I’ve reached my fill after just two pieces, that Michelle Goldberg piece that Ed wrote about yesterday and now this new one from Matt Yglesias at Vox. I don’t deny that part of the impulse behind them is virtuous. If left and right together can inculcate an ethic against men abusing their power over women at work by making an example of their own worst offenders, better late than never. If nothing else, the “we should have been tougher on Bill” pieces can be cited later to invoke zero tolerance the next time a powerful Democrat is accused of sexual misconduct. Because there will be a next time, just as there’ll be a next time for powerful Republicans.
But the stench of opportunism is so thick, it’s suffocating. Only now, 20 years later, with the Clintons at the nadir of their political influence and a storm of sexual misconduct allegations in the media raging against left- and right-wingers alike to provide cover — only now is it safe to say, “Yeah, in hindsight, that wasn’t very woke of us”? Democrats had an opportunity just 18 months ago to reckon with Bill’s behavior and Hillary’s enabling of it by denying her their party’s nomination and they punted again. There’s not a right-winger from coast to coast who believes this sudden moment of candor about Bill’s scumbaggery would be nearly as candid if he and Hillary were in the White House today, assuming the moment came at all. Despite proudly proclaiming themselves the party of feminism, most Democrats would have approached it the same way most Republican voters approached the sexual assault allegations against Trump and the same way most Alabama Republican voters will approach the allegations against Roy Moore — the party simply has too much invested in this particular person to believe the accusations against him, no matter how credible. The women are lying because they have to be lying. Our hold on power depends upon it.
But now that Democrats’ investment in Bill and Hillary has tanked and a reappraisal of Bill’s character is costless, it’s a free-fire zone. In fact, reappraising Bill is better than costless for them. It reclaims some moral ground from which they can rightly pressure Trump about his own accusers. At last, the moment when Bill Clinton’s degeneracy is something of an asset to the left has arrived. Yglesias, at least, tries to find grounds for the reassessment in his own personal maturation:
As a married 30-something father, I’ve come around to a less “worldly” view of infidelity. As a co-founder of Vox, I’d never in a million years want us to be the kind of place where men in senior roles can get away with the kind of misconduct that we’ve seen is all too common in our industry and in so many others.
Most of all, as a citizen I’ve come to see that the scandal was never about infidelity or perjury — or at least, it shouldn’t have been. It was about power in the workplace and its use. The policy case that Democrats needed Clinton in office was weak, and the message that driving him from office would have sent would have been profound and welcome. That this view was not commonplace at the time shows that we did not, as a society, give the most important part of the story the weight it deserved.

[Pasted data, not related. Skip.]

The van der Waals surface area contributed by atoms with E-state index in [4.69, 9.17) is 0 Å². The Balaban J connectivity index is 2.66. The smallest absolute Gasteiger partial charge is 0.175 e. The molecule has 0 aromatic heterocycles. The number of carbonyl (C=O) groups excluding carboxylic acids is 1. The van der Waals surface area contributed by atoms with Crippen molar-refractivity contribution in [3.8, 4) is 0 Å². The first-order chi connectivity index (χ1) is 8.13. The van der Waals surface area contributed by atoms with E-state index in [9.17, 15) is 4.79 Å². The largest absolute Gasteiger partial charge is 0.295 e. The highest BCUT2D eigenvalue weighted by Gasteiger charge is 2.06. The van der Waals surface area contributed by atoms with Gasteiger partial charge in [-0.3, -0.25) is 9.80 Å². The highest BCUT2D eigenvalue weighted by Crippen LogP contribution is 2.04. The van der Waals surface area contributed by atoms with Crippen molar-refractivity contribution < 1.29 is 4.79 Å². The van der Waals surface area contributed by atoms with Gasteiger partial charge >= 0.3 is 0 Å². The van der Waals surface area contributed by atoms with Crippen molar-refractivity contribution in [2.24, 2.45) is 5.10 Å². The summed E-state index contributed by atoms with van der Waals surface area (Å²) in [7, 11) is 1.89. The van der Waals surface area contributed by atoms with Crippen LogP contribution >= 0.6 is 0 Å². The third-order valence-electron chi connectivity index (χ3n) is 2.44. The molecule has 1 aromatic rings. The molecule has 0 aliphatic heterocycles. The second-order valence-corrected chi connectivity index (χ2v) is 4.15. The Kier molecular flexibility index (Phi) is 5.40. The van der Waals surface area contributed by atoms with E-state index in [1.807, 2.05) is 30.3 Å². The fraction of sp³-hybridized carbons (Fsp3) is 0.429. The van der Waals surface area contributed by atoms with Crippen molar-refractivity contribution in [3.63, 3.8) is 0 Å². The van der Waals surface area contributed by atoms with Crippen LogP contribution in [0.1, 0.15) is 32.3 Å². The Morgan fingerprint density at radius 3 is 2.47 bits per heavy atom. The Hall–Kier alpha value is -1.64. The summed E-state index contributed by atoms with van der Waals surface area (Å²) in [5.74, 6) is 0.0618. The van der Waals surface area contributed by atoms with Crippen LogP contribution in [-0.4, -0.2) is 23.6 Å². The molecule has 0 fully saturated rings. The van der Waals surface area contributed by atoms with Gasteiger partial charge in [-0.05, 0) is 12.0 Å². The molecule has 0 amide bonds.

That’s nice, but even Yglesias allows for the possibility that having a VP who’s problematic in policy terms waiting in the wings might be good reason to continue looking the other way at the president’s misbehavior. In fact, he says, Dems would have good cause to look the other way at Bob Menendez’s behavior (at least for awhile) knowing that Republican Chris Christie would appoint his replacement if he resigned over his bribery scandal anytime soon.
I’ve had all I can stands, I can’t stands no more. Neither can Ben Shapiro:
Ygelsias says that Republicans shouldn’t have bothered going after Clinton for perjury. Instead, they should have used the feminist line that Lewinsky had been cudgeled into her affair – they should have said that Clinton’s seduction of Lewinsky was “morally bankrupt and contributing, in a meaningful way, to a serious social problem that disadvantages millions of women throughout their lives.” Which, of course, wouldn’t have worked, since the Left at the time suggested that Monica was a slut who wanted Bill, not a victimized innocent pressured by the most powerful man on earth. Had the Right suggested that Bill used his superior position to get Lewinsky to service him, the Left immediately would have called them sexist for depriving Lewinsky of “agency.” That’s the beautiful convenience of Leftist sexual morality: it’s utterly malleable to the political needs of the moment.
Can we please agree to end the “Bill was wrong” op-ed genre before it gets rolling? It has its uses, like helping to drive consensus on the impropriety of harassment (hopefully there’s already consensus about the impropriety of rape), but the belatedness and opportunism involved does more to alienate right-wingers than to help find common ground, I think. Semi-dignified silence and making Bill scarce at party conventions going forward are preferable. The best thing both sides can do to reinforce cultural consensus on zero tolerance of predation is to purge their own ranks when they have the chance. Republicans whiffed on that with Trump but the congressional leadership is trying to bounce Roy Moore right now, at great risk to their own party. Although even that raises a question: If Moore weren’t so unpalatable to the leadership for *policy* reasons, if he weren’t so personally hostile to Mitch McConnell, if there wasn’t a struggle for the direction of the party between establishmentarians like McConnell and populists like Steve Bannon with Moore’s fate hanging in the balance, would Senate Republicans be shoving Moore towards the exit for allegedly having assaulted a teenaged girl? I wonder.